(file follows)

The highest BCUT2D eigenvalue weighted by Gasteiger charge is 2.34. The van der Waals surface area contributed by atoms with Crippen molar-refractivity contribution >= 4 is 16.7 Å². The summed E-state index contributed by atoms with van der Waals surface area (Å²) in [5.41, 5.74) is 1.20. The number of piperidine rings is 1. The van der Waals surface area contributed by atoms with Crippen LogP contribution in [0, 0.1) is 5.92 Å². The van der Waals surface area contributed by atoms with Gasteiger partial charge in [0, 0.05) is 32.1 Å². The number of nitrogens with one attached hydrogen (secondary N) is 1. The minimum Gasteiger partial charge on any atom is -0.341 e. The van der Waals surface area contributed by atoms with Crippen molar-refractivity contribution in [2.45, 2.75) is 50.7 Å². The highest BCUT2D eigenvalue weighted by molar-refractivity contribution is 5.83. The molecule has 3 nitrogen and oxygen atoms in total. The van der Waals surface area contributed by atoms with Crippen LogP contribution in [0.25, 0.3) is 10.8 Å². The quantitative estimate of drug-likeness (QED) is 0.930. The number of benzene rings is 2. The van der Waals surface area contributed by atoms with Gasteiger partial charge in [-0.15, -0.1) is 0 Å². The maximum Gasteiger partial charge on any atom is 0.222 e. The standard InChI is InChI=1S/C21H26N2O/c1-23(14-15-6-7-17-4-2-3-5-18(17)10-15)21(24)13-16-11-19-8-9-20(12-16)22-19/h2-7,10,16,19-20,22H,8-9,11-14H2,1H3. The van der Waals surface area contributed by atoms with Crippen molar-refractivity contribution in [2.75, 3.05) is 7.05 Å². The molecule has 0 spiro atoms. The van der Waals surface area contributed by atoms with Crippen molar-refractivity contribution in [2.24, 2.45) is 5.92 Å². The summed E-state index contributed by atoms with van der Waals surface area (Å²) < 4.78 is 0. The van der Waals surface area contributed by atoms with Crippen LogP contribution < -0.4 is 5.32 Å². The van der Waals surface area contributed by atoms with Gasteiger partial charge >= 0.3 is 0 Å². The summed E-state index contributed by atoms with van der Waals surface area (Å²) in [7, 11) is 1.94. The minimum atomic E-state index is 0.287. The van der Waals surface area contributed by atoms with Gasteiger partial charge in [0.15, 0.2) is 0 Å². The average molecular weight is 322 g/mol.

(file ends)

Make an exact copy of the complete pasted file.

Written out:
The highest BCUT2D eigenvalue weighted by Gasteiger charge is 2.34. The van der Waals surface area contributed by atoms with Crippen molar-refractivity contribution >= 4 is 16.7 Å². The summed E-state index contributed by atoms with van der Waals surface area (Å²) in [5.41, 5.74) is 1.20. The number of piperidine rings is 1. The van der Waals surface area contributed by atoms with Crippen LogP contribution in [0, 0.1) is 5.92 Å². The van der Waals surface area contributed by atoms with Gasteiger partial charge in [0, 0.05) is 32.1 Å². The number of nitrogens with one attached hydrogen (secondary N) is 1. The minimum Gasteiger partial charge on any atom is -0.341 e. The van der Waals surface area contributed by atoms with Crippen molar-refractivity contribution in [2.45, 2.75) is 50.7 Å². The highest BCUT2D eigenvalue weighted by molar-refractivity contribution is 5.83. The molecule has 3 nitrogen and oxygen atoms in total. The van der Waals surface area contributed by atoms with Crippen LogP contribution in [0.25, 0.3) is 10.8 Å². The quantitative estimate of drug-likeness (QED) is 0.930. The number of benzene rings is 2. The van der Waals surface area contributed by atoms with Gasteiger partial charge in [-0.15, -0.1) is 0 Å². The maximum Gasteiger partial charge on any atom is 0.222 e. The standard InChI is InChI=1S/C21H26N2O/c1-23(14-15-6-7-17-4-2-3-5-18(17)10-15)21(24)13-16-11-19-8-9-20(12-16)22-19/h2-7,10,16,19-20,22H,8-9,11-14H2,1H3. The van der Waals surface area contributed by atoms with Crippen molar-refractivity contribution in [2.75, 3.05) is 7.05 Å². The molecule has 0 spiro atoms. The van der Waals surface area contributed by atoms with Crippen molar-refractivity contribution in [2.24, 2.45) is 5.92 Å². The summed E-state index contributed by atoms with van der Waals surface area (Å²) < 4.78 is 0. The van der Waals surface area contributed by atoms with Crippen LogP contribution < -0.4 is 5.32 Å². The van der Waals surface area contributed by atoms with Gasteiger partial charge >= 0.3 is 0 Å². The summed E-state index contributed by atoms with van der Waals surface area (Å²) in [7, 11) is 1.94. The minimum atomic E-state index is 0.287. The van der Waals surface area contributed by atoms with Gasteiger partial charge in [0.15, 0.2) is 0 Å². The average molecular weight is 322 g/mol.